DOZENS of hauliers took their protest against record-high diesel prices to the streets of London yesterday.
Drivers from as far afield as Wales joined in a noisy and colourful cavalcade of trucks which lined Park Lane in the heart of the capital.
First to arrive was haulage driver Mick Clifton, 37.
He said: “The price of fuel at the moment is ridiculous. We just don’t know whether our jobs are going to be safe.
“If Gordon Brown doesn’t do something about this soon he’ll be out of office.”
Travelling down from Lincolnshire was Melvyn Bright, 57, who runs a taxi firm.
He said: “The price of diesel at the moment is absolutely disgusting. All we are trying to do is earn a living. If fuel prices go up my earnings go down.”
Another arriving in London yesterday was Huw Thomas, 47, who runs a timber haulage company in Wales.
He said: “Fuel prices are absolutely ridiculous. It’s going to finish us in a few weeks the way things are going.
“We have to make our presence felt. I would certainly be in favour of blockading oil refineries.”
Supporting the protest in London yesterday was Road Haulage Association chief executive Roger King who urged the UK Government to abandon plans to raise fuel duty by 2p next October.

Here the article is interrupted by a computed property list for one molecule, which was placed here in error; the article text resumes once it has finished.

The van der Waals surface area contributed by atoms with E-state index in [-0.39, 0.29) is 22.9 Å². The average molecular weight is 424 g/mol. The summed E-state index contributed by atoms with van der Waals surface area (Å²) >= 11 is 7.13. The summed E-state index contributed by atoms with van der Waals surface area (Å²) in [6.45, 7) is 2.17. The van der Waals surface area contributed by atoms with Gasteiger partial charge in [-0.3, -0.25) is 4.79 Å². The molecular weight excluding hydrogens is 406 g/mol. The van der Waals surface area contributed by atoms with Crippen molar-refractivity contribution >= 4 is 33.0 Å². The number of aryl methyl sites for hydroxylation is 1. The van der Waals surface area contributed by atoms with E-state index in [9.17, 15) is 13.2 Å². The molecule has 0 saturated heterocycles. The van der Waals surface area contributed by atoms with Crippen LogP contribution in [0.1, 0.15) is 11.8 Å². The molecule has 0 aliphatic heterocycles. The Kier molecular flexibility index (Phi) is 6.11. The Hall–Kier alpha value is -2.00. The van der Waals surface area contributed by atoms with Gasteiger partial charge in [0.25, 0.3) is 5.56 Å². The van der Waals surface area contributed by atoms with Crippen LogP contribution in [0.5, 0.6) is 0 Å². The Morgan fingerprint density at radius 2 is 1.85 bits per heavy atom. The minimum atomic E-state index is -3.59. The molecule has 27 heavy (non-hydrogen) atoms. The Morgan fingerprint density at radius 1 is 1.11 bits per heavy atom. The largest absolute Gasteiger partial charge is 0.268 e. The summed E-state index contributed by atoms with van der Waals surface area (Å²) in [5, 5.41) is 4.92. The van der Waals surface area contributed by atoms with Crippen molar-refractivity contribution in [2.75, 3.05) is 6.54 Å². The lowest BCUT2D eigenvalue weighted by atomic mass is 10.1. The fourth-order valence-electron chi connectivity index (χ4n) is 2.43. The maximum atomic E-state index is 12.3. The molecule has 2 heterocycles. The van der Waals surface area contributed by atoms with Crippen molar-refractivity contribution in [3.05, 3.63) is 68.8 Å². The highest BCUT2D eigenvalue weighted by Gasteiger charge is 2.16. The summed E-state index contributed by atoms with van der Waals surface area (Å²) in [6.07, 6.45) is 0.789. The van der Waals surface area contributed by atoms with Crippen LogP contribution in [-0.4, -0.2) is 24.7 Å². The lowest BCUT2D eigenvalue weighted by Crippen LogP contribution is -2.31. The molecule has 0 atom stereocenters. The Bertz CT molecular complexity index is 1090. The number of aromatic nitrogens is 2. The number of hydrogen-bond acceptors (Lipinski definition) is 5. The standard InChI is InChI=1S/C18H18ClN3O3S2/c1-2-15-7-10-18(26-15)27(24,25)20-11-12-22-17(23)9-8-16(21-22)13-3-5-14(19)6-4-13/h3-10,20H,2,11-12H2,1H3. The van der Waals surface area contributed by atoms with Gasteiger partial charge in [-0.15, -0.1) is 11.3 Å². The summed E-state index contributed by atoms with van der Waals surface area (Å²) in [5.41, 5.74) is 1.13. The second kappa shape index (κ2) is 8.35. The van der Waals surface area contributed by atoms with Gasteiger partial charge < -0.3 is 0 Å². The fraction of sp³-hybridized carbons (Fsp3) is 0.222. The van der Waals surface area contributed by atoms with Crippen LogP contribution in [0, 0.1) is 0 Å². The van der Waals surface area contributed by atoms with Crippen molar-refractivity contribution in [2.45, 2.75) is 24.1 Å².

Mr King said: “We support a peaceful and legal protest and that is what this is. We think such an exercise helps underscore the real feelings hauliers have.
“We forecast that if prices continue to rise, hundreds of hauliers are going to go out of business.”
Many of the protesters had come from Kent yesterday and a delegation handed in a symbolic coffin to the Houses of Parliament where they were received by Labour MP Derek Wyatt.
Protesters handed in a letter summarising their grievances together with a copy of the Burns Inquiry undertaken more than two years ago.
The inquiry document advised the government and the haulage industry of the problems affecting the industry and set out ways to overcome them.
Hauliers are angry that in the last 12 months, the price of diesel at the pumps has surged by 30%.
The typical articulated vehicles that people see on the roads delivering goods now cost up to £1,000 in fuel a week.